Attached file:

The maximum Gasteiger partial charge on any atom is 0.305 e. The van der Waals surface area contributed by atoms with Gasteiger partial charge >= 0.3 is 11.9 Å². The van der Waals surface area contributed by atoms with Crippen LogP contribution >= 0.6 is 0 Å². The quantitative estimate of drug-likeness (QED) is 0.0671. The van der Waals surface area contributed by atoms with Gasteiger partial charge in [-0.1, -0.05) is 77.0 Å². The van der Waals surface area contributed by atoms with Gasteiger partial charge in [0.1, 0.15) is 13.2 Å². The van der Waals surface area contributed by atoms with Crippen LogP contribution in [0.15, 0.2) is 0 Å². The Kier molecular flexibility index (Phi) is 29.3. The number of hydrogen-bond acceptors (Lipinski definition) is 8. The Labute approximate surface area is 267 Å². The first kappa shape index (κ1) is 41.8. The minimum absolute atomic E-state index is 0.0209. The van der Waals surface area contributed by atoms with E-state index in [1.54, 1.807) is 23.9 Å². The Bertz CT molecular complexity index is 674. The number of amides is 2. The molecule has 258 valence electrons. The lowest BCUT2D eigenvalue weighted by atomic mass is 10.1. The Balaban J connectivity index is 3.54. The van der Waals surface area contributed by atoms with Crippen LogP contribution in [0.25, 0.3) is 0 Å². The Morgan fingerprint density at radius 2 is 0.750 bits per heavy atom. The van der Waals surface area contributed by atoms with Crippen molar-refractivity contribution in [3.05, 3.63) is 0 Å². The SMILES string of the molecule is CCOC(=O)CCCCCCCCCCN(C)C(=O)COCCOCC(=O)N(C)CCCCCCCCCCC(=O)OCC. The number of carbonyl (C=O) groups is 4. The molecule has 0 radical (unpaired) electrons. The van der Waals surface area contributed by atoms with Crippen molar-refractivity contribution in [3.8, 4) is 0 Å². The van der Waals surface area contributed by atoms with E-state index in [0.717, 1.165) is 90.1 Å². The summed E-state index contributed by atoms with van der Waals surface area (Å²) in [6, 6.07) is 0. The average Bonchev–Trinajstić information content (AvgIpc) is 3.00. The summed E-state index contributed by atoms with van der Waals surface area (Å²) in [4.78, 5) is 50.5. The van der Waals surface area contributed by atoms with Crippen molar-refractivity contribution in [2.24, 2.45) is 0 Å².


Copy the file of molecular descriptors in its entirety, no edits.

The maximum Gasteiger partial charge on any atom is 0.305 e. The van der Waals surface area contributed by atoms with Gasteiger partial charge >= 0.3 is 11.9 Å². The van der Waals surface area contributed by atoms with Crippen LogP contribution >= 0.6 is 0 Å². The quantitative estimate of drug-likeness (QED) is 0.0671. The van der Waals surface area contributed by atoms with Gasteiger partial charge in [-0.1, -0.05) is 77.0 Å². The van der Waals surface area contributed by atoms with Gasteiger partial charge in [0.1, 0.15) is 13.2 Å². The van der Waals surface area contributed by atoms with Crippen LogP contribution in [0.15, 0.2) is 0 Å². The Kier molecular flexibility index (Phi) is 29.3. The number of hydrogen-bond acceptors (Lipinski definition) is 8. The Labute approximate surface area is 267 Å². The first kappa shape index (κ1) is 41.8. The minimum absolute atomic E-state index is 0.0209. The van der Waals surface area contributed by atoms with E-state index in [1.54, 1.807) is 23.9 Å². The Bertz CT molecular complexity index is 674. The number of amides is 2. The molecule has 258 valence electrons. The lowest BCUT2D eigenvalue weighted by atomic mass is 10.1. The Balaban J connectivity index is 3.54. The van der Waals surface area contributed by atoms with Crippen LogP contribution in [0.25, 0.3) is 0 Å². The Morgan fingerprint density at radius 2 is 0.750 bits per heavy atom. The van der Waals surface area contributed by atoms with Crippen molar-refractivity contribution in [3.05, 3.63) is 0 Å². The SMILES string of the molecule is CCOC(=O)CCCCCCCCCCN(C)C(=O)COCCOCC(=O)N(C)CCCCCCCCCCC(=O)OCC. The number of carbonyl (C=O) groups is 4. The molecule has 0 radical (unpaired) electrons. The van der Waals surface area contributed by atoms with Crippen molar-refractivity contribution in [3.8, 4) is 0 Å². The van der Waals surface area contributed by atoms with E-state index in [0.717, 1.165) is 90.1 Å². The summed E-state index contributed by atoms with van der Waals surface area (Å²) in [6, 6.07) is 0. The average Bonchev–Trinajstić information content (AvgIpc) is 3.00. The summed E-state index contributed by atoms with van der Waals surface area (Å²) in [4.78, 5) is 50.5. The van der Waals surface area contributed by atoms with Crippen molar-refractivity contribution in [2.24, 2.45) is 0 Å².